Rest parameters & Spread Operator

Let’s say I have a function but I don’t know how many arguments I am gonna pass into it. Maybe 1, maybe 2, or maybe 15. (Not sure if you would want that tho... but you get the idea).

The spread operator looks like this: ...n. 3 dots and a variable which holds an array. That array contains all the parameters that you passed in. The rest parameters.
Let’s have a look how we did this before ES2015 and what’s new:

You can see the ES2015 is much nicer to write. It’s better performing, and it returns a true Array, where the old fashioned JavaScript arguments just contains an object that somehow fakes to be an Array.

You can use the spread operator in combination with Arrays for example:

These new data structures are supported in most of the modern desktop browsers.

New Data Structures

Map & WeakMap

The following four data structures are new in ECMAScript 2015: Map, WeakMap, Set and WeakSet. Let me explain how these work.

Maps are a store for key / value pairs. The Key and value could be a primitives or object references.

ES5 JavaScript was missing a data structure for mapping values. What people use to do; was abusing objects to save values, and that can lead you into nasty inheritance pitfalls. (See:

Maps give you a whole bunch of extra functionalities. You can get and set values in a map. You can delete a value in a map. You can loop through entries or values in maps, and you can clear them:

A WeakMap is a map that doesn’t prevent its keys from being garbage-collected, so you don’t have to worry about memory leaks.

It has almost the same functionalities as a Map, however you can’t iterate over the keys, values or entries and you also can not clear it.

Keys of WeakMaps are of the type Object only. Primitive data types as keys are not allowed (So a String, Number, Boolean, null, undefined or a ES2015 Symbols can not be used as a Weakmap key.). A Map can use primitive values for keys.

w = new Map; 
w.set('a', 'b'); //Map { a: "b" }

w = new WeakMap; 
w.set('a', 'b'); //TypeError: "a" is not a non-null object

Sets and WeakSets

Sets are collections for unique values. The values could be also a primitives or object references.

An ES2015 Set has similar functionalities as a Map. But a value in the Set may only occur once; it is unique in the Set's collection and can not contain duplicates:

var myset = new Set(["A", "A", "B"]);
console.log(myset.size); //2 !!!

Like a WeakMap, WeakSet is a Set that doesn’t prevent its values from being garbage-collected. It has simpler API than WeakMap, because has only three methods:
add(), delete() and has().

These new data structures are supported in most of the modern desktop and mobile browsers.

If you want to use it in production, you will need to make use of a transpiler like Babel, who can provide you a polyfill. (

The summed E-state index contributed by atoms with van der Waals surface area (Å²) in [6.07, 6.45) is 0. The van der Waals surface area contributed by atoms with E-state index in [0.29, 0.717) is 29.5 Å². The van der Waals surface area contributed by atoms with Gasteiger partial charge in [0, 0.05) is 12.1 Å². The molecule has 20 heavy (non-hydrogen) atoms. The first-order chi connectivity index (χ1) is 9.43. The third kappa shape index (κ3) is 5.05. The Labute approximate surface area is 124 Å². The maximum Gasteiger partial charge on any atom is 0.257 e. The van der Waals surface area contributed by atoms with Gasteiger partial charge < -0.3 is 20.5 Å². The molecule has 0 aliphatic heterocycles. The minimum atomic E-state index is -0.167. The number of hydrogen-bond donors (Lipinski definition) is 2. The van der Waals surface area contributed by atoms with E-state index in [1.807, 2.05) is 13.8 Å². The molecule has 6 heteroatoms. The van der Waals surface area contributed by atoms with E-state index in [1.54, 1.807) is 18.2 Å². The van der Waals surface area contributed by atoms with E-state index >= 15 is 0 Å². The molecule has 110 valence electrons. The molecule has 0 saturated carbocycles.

For-of loop

The for...of statement creates a loop iterating over iterable objects (including Array, Map, Set,String, arguments object etc..):

It is the most concise, direct syntax yet for looping through array elements and it avoids all the pitfalls of for–in loops, (which you would typically use for looping over object properties).Unlike forEach(), it works with break, continue, and return.

As you can see it is pretty similar to for-in loop, which can be used to iterate through object properties.

These new data structures are supported in most of the modern desktop browsers.


Generators are simply subtypes of Iterators. They are a special kind of function that can be suspended and resumed, which is different compared to iterators.

Generators use function* and yield operators:

Note the yield statements. It returns a generator instance and moves to the next yield when next() is called.

The snippet for the Dice Generator has a while loop that won’t end. It can roll numbers between 1 and 6.

These new data structures are supported in most of the modern desktop browsers.

If you want to use it in production, you will need to make use of a transpiler like Babel, who can provide you a polyfill. (

Want to learn more about ECMAScript 2015? Join me at the roadshows:
Beside ECMAScript 2015 and TypeScript fun, there will be much to talk about: How to Test your JavaScript code, Build Data analysing apps with Ext JS 6.2, new upcoming Sencha Tools, customer cases and much more...

Asynchronous JavaScript: Promises

Posted on in Ext JS 6 Uncategorized

JavaScript is single threaded, causing code to execute from top to bottom, so two bits of code cannot run at the same time. For example, you might download a JSON file from an (external) server and you’d have to wait until you retrieve that file. Instead of blocking the thread, there are ways you can streamline this code execution by using asynchronous JavaScript.

You’re probably already familiar with asynchronous JavaScript. Events (observer pattern) and Callbacks are examples of asynchronous code. For example, whenever you make an Ext.Ajax request or a user presses a button, the action is pushed into a queue, which is called the event loop. The JavaScript engine doesn’t start processing the event loop until the code has been executed after an async function (from top to bottom). This means that JavaScript code is not multi-threaded even though it appears to be so.